Interim Guidance for Preventing MERS-CoV from Spreading in Homes and Communities
CDC wants to make sure that you are protected if there is ever a case of Middle East Respiratory Syndrome Coronavirus (MERS-CoV) in the United States. The following guidance may be able to help prevent MERS-CoV from spreading in homes and communities. The guidance is based on what we currently know about other viral respiratory diseases and MERS-CoV. CDC will update this guidance as needed.
This guidance is for:
- ill1 people being evaluated by a healthcare provider for a possible MERS-CoV infection who can receive care at home and do not need to be hospitalized, and
- caregivers, household members, and other people who have had close contact with someone who is being evaluated for MERS-CoV infection.
You should be cared for and isolated in your home if you:
- are ill and are being evaluated for MERS-CoV infection, and
- do not need to be hospitalized for medical reasons.
You should follow the prevention steps below while you are:
- ill and being evaluated for MERS-CoV infection, and
- until a healthcare provider or local or state health department says you can return to your normal activities.
You should restrict activities outside your home, except for getting medical care. Do not go to work, school, or public areas, and do not use public transportation.
Separate yourself from other people in your home
As much as possible, you should stay in a different room from other people in your home. Also, you should use a separate bathroom, if available.
Call ahead before visiting your doctor
Before your medical appointment, call the healthcare provider and tell him or her that you may have MERS-CoV infection. This will help the healthcare provider’s office take steps to keep other people from getting infected.
Wear a facemask
You should wear a facemask when you are in the same room with other people and when you visit a healthcare provider. If you cannot wear a facemask, the people who live with you should wear one while they are in the same room with you.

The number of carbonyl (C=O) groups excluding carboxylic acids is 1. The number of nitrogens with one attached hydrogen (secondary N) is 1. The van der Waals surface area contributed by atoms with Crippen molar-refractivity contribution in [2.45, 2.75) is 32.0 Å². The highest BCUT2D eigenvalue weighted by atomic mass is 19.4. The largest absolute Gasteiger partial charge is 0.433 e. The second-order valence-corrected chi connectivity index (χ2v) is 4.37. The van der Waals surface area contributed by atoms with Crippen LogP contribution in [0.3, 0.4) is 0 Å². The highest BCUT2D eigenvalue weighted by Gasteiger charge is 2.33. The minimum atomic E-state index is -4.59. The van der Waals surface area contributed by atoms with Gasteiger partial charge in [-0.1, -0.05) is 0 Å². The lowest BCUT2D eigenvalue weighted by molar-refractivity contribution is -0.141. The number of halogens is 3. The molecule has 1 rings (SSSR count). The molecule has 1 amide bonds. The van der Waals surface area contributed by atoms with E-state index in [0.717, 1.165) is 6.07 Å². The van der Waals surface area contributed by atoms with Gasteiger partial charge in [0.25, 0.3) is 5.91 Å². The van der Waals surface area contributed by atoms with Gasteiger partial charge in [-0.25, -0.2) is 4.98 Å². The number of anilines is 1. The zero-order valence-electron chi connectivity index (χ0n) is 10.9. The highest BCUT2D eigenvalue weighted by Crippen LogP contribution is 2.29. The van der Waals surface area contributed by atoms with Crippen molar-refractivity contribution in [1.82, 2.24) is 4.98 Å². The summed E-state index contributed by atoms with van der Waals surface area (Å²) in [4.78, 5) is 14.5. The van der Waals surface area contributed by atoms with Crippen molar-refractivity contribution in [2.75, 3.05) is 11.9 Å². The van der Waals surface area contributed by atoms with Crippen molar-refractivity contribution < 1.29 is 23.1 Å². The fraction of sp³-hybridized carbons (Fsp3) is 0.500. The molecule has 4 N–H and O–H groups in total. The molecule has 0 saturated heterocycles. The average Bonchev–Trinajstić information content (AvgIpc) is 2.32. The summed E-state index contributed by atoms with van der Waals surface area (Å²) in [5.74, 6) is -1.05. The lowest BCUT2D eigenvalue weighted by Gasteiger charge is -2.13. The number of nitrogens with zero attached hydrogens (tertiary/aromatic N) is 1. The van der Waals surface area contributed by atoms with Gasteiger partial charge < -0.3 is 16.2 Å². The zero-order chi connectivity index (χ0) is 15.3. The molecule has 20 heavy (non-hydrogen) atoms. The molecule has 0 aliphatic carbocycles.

Cover your coughs and sneezes
Cover your mouth and nose with a tissue when you cough or sneeze, or you can cough or sneeze into your sleeve. Throw used tissues in a lined trash can, and immediately wash your hands with soap and water.
Wash your hands
Wash your hands often and thoroughly with soap and water. You can use an alcohol-based hand sanitizer if soap and water are not available and if your hands are not visibly dirty. Avoid touching your eyes, nose, and mouth with unwashed hands.
Avoid sharing household items
You should not share dishes, drinking glasses, cups, eating utensils, towels, bedding, or other items with other people in your home. After using these items, you should wash them thoroughly with soap and warm water.
If you live with or care for someone at home who is ill and being evaluated for MERS-CoV infection, you should:
- Make sure that you understand and can help the ill person follow the healthcare provider's instructions for medication and care. You should help the ill person with basic needs in the home and provide support for getting groceries, prescriptions, and other personal needs.
- Have only people in the home who are essential for providing care for the ill person.
- Other household members should stay in another home or place of residence. If this is not possible, they should stay in another room, or be separated from the ill person as much as possible. Use a separate bathroom, if available.
- Restrict visitors who do not have an essential need to be in the home.
- Keep elderly people and those who have compromised immune systems or specific health conditions away from the ill person. This includes people with chronic heart, lung or kidney conditions, and diabetes.
- Make sure that shared spaces in the home have good air flow, such as by air-conditioner or an opened window, weather permitting.